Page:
• Supply chain risks are identified and managed. Businesses rely on domestic and international supply chains to deliver goods and services. Climate-related risks to supply chains could lead to cascading failures in service provision.
  • Businesses understand their interdependencies and can rely on climate-resilient critical infrastructure for their energy, data, communications and water supplies.
  • Risks and actions are disclosed and managed by businesses. Robust climate risk assessments are needed to identify key adaptation actions which can reduce exposure and vulnerability to climate change.

While a lot of the focus in adaptation is on managing and minimising risks, there are also economic benefits for some. There is the potential for new opportunities to meet a growing need for adaptation measures across the economy, and smart companies in the relevant sectors will look to lead this trend.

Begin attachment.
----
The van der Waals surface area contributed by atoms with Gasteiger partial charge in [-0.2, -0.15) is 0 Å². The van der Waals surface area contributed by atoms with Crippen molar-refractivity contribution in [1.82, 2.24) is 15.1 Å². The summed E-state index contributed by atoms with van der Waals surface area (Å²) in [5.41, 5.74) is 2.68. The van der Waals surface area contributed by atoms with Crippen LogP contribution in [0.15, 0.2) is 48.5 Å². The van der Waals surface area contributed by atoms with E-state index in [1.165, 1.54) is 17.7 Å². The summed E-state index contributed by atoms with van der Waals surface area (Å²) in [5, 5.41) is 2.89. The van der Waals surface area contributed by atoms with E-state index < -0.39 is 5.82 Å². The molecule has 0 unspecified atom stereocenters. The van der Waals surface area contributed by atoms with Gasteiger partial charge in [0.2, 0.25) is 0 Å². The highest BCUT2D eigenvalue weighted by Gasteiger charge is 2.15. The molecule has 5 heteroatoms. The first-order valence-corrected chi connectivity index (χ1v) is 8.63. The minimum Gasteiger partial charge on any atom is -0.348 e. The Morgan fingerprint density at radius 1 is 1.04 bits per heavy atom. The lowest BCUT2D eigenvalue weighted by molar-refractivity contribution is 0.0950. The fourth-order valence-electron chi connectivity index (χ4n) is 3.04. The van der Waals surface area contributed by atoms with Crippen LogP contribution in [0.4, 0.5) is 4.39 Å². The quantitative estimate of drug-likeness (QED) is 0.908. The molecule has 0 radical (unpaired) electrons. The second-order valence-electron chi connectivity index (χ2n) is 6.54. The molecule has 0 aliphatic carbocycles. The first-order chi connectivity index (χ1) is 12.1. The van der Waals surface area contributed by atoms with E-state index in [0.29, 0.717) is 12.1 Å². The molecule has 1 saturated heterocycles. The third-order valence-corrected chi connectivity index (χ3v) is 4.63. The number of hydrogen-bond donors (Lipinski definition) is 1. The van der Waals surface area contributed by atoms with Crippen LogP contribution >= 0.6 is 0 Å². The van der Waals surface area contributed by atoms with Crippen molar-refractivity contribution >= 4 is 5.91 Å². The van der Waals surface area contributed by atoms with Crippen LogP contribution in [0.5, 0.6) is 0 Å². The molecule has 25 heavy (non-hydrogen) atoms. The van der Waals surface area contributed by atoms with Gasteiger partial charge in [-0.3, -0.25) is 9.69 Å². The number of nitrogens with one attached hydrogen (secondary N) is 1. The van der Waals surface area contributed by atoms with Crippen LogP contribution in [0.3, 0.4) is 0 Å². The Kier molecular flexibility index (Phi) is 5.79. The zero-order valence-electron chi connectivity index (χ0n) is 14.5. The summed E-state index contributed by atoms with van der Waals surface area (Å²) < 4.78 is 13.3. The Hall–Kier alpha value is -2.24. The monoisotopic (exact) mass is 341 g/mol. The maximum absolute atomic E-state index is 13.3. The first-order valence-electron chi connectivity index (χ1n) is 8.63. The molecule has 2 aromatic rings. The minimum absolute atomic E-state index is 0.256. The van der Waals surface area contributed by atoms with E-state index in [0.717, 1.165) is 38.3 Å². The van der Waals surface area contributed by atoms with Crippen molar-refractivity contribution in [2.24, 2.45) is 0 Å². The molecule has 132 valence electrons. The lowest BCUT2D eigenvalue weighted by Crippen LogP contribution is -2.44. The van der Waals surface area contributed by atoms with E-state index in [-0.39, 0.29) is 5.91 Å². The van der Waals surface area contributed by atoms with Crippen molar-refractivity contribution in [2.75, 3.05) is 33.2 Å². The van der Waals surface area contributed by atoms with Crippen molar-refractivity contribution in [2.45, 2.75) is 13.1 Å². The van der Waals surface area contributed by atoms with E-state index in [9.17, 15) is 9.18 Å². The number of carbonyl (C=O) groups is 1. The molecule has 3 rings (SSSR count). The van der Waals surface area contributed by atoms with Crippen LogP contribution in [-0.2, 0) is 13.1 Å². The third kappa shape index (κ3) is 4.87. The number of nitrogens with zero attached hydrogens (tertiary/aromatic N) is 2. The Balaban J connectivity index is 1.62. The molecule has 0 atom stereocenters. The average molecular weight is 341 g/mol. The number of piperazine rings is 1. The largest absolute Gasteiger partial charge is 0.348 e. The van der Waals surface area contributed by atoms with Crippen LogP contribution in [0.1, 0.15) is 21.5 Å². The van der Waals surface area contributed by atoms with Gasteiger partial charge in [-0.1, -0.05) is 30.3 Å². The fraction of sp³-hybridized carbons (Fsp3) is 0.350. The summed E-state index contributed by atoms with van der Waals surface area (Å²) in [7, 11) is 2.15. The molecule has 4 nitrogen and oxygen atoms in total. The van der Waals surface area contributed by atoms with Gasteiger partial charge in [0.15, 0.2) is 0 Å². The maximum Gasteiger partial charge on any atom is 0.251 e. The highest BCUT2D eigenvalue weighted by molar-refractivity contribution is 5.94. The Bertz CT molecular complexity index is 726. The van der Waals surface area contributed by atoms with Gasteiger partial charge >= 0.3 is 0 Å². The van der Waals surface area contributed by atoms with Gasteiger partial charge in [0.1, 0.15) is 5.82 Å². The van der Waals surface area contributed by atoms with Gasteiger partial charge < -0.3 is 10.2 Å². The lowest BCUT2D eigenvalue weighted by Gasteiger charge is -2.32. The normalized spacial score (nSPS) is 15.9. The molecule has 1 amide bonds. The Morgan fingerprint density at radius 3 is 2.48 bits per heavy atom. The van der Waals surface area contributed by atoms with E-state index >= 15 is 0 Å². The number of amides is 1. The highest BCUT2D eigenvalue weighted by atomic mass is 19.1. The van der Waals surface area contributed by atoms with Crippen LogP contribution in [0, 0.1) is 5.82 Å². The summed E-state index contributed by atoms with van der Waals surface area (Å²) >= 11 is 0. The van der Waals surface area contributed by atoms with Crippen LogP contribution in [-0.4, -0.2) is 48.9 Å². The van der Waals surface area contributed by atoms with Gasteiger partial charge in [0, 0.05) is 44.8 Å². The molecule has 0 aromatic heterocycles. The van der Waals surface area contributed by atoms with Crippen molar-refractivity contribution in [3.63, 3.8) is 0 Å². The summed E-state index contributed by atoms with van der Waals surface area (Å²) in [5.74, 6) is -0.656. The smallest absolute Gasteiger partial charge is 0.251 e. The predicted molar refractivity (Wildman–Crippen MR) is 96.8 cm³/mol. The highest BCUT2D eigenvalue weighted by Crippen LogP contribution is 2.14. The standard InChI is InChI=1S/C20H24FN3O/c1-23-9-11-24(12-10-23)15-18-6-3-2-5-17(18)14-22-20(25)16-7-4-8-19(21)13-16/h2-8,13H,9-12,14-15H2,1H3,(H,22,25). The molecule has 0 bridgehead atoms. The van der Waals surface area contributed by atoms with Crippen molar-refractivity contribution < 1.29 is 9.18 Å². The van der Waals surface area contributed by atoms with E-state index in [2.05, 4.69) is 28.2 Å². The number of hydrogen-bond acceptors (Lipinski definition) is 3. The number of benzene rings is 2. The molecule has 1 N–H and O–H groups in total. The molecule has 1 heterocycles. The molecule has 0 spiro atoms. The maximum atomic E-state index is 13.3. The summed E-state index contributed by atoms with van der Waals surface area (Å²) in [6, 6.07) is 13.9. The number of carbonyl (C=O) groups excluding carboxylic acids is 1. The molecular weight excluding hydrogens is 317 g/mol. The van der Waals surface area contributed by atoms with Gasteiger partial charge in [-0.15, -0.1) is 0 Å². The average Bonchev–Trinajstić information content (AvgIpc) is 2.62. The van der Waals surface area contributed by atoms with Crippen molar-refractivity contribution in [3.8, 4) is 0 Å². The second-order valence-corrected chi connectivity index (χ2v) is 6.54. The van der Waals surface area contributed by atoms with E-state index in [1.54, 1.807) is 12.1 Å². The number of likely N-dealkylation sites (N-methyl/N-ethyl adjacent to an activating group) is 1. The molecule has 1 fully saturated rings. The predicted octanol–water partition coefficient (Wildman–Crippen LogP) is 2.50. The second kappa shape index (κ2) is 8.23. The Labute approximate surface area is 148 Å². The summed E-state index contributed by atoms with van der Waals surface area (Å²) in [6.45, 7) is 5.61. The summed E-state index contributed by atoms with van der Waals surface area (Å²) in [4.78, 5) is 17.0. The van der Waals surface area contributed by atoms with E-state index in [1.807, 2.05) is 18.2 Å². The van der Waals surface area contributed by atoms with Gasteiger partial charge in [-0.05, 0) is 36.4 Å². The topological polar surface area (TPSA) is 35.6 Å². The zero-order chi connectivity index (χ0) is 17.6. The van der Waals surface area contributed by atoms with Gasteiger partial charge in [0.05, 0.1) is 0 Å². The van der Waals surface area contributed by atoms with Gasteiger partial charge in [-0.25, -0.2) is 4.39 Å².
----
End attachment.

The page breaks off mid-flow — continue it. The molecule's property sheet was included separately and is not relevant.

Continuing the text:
How well are businesses delivering on these outcomes?

Unfortunately, our latest assessment isn’t positive. While more businesses are now reporting their climate risks, disclosures on physical risk management and adaptation action are at an immature stage. It is not possible to evaluate several outcomes we mention above
and at best we see limited progress with developing plans, in some cases we find there is insufficient progress being made.
While there have been steps forward in corporate risk disclosures, much of the information relating to business risk assessments, adaptation actions and effectiveness of actions is not publicly available. Data is particularly difficult to obtain for unlisted and small and medium businesses.

What needs to happen next?